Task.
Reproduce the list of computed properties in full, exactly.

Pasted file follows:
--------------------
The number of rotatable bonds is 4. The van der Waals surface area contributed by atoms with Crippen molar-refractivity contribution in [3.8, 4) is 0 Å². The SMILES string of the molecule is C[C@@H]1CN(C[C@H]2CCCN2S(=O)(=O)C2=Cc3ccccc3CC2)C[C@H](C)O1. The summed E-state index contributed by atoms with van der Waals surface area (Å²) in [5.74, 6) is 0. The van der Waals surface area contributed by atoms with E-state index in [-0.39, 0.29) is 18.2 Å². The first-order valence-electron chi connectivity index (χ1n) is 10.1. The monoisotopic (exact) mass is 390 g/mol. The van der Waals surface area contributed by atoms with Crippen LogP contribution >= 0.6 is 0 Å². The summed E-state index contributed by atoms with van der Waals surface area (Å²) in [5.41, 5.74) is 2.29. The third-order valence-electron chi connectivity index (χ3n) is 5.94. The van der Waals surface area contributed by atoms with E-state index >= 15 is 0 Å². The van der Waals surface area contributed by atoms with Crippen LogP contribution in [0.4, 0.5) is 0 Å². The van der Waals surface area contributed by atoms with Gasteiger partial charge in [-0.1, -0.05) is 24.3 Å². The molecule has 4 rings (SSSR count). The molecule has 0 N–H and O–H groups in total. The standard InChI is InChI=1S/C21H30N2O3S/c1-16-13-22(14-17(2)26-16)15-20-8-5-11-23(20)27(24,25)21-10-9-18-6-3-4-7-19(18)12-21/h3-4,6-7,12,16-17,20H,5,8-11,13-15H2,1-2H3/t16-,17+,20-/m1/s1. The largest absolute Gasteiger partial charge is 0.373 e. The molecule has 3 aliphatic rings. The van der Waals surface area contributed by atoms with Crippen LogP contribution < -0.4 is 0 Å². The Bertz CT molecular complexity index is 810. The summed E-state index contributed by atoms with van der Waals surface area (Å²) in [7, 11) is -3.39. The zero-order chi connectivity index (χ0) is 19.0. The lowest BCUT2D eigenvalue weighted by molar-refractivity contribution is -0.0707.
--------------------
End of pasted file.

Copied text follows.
The number of rotatable bonds is 4. The van der Waals surface area contributed by atoms with Crippen molar-refractivity contribution in [3.8, 4) is 0 Å². The SMILES string of the molecule is C[C@@H]1CN(C[C@H]2CCCN2S(=O)(=O)C2=Cc3ccccc3CC2)C[C@H](C)O1. The summed E-state index contributed by atoms with van der Waals surface area (Å²) in [5.74, 6) is 0. The van der Waals surface area contributed by atoms with E-state index in [-0.39, 0.29) is 18.2 Å². The first-order valence-electron chi connectivity index (χ1n) is 10.1. The monoisotopic (exact) mass is 390 g/mol. The van der Waals surface area contributed by atoms with Crippen LogP contribution >= 0.6 is 0 Å². The summed E-state index contributed by atoms with van der Waals surface area (Å²) in [5.41, 5.74) is 2.29. The third-order valence-electron chi connectivity index (χ3n) is 5.94. The van der Waals surface area contributed by atoms with E-state index >= 15 is 0 Å². The van der Waals surface area contributed by atoms with Crippen LogP contribution in [0.4, 0.5) is 0 Å². The van der Waals surface area contributed by atoms with Gasteiger partial charge in [-0.1, -0.05) is 24.3 Å². The molecule has 4 rings (SSSR count). The molecule has 0 N–H and O–H groups in total. The standard InChI is InChI=1S/C21H30N2O3S/c1-16-13-22(14-17(2)26-16)15-20-8-5-11-23(20)27(24,25)21-10-9-18-6-3-4-7-19(18)12-21/h3-4,6-7,12,16-17,20H,5,8-11,13-15H2,1-2H3/t16-,17+,20-/m1/s1. The largest absolute Gasteiger partial charge is 0.373 e. The molecule has 3 aliphatic rings. The van der Waals surface area contributed by atoms with Crippen LogP contribution < -0.4 is 0 Å². The Bertz CT molecular complexity index is 810. The summed E-state index contributed by atoms with van der Waals surface area (Å²) in [7, 11) is -3.39. The zero-order chi connectivity index (χ0) is 19.0. The lowest BCUT2D eigenvalue weighted by molar-refractivity contribution is -0.0707.